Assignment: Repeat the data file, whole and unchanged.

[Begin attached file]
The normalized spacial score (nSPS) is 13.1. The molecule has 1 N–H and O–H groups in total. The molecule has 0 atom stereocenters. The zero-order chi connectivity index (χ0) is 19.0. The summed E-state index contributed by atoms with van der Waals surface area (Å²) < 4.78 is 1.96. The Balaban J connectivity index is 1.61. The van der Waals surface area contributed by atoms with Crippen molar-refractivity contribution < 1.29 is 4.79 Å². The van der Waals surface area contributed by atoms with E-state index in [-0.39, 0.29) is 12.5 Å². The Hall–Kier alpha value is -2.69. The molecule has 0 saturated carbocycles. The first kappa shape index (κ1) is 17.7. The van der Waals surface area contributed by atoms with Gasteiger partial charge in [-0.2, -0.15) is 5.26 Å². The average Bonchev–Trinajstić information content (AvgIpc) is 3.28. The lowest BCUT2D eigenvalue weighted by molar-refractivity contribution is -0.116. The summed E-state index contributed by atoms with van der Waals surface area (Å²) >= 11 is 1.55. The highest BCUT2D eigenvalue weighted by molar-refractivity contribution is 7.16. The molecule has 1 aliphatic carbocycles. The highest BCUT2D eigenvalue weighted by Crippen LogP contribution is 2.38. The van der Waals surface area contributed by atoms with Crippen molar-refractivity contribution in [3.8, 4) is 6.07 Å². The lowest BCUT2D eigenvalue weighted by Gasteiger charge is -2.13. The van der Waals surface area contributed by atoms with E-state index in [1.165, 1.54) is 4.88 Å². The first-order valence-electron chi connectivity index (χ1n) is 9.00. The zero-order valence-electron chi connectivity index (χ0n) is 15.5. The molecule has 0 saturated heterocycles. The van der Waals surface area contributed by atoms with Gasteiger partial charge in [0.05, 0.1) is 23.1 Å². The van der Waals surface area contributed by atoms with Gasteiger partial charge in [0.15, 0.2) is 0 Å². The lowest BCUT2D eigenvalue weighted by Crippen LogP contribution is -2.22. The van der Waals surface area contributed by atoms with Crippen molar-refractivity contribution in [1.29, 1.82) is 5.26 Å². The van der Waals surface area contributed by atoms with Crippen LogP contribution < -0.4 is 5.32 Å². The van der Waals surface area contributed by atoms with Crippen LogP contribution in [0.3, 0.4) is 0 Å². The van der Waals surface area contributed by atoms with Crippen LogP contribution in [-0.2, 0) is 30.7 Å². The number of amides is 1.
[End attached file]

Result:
The normalized spacial score (nSPS) is 13.1. The molecule has 1 N–H and O–H groups in total. The molecule has 0 atom stereocenters. The zero-order chi connectivity index (χ0) is 19.0. The summed E-state index contributed by atoms with van der Waals surface area (Å²) < 4.78 is 1.96. The Balaban J connectivity index is 1.61. The van der Waals surface area contributed by atoms with Crippen molar-refractivity contribution < 1.29 is 4.79 Å². The van der Waals surface area contributed by atoms with E-state index in [-0.39, 0.29) is 12.5 Å². The Hall–Kier alpha value is -2.69. The molecule has 0 saturated carbocycles. The first kappa shape index (κ1) is 17.7. The van der Waals surface area contributed by atoms with Gasteiger partial charge in [-0.2, -0.15) is 5.26 Å². The average Bonchev–Trinajstić information content (AvgIpc) is 3.28. The lowest BCUT2D eigenvalue weighted by molar-refractivity contribution is -0.116. The summed E-state index contributed by atoms with van der Waals surface area (Å²) >= 11 is 1.55. The highest BCUT2D eigenvalue weighted by molar-refractivity contribution is 7.16. The molecule has 1 aliphatic carbocycles. The highest BCUT2D eigenvalue weighted by Crippen LogP contribution is 2.38. The van der Waals surface area contributed by atoms with Crippen molar-refractivity contribution in [3.8, 4) is 6.07 Å². The lowest BCUT2D eigenvalue weighted by Gasteiger charge is -2.13. The van der Waals surface area contributed by atoms with E-state index in [1.165, 1.54) is 4.88 Å². The first-order valence-electron chi connectivity index (χ1n) is 9.00. The zero-order valence-electron chi connectivity index (χ0n) is 15.5. The molecule has 0 saturated heterocycles. The van der Waals surface area contributed by atoms with Gasteiger partial charge in [0.05, 0.1) is 23.1 Å². The van der Waals surface area contributed by atoms with Gasteiger partial charge in [0.15, 0.2) is 0 Å². The lowest BCUT2D eigenvalue weighted by Crippen LogP contribution is -2.22. The van der Waals surface area contributed by atoms with Crippen molar-refractivity contribution in [1.29, 1.82) is 5.26 Å². The van der Waals surface area contributed by atoms with Crippen LogP contribution < -0.4 is 5.32 Å². The van der Waals surface area contributed by atoms with Crippen LogP contribution in [0.3, 0.4) is 0 Å². The van der Waals surface area contributed by atoms with Crippen LogP contribution in [-0.2, 0) is 30.7 Å². The number of amides is 1.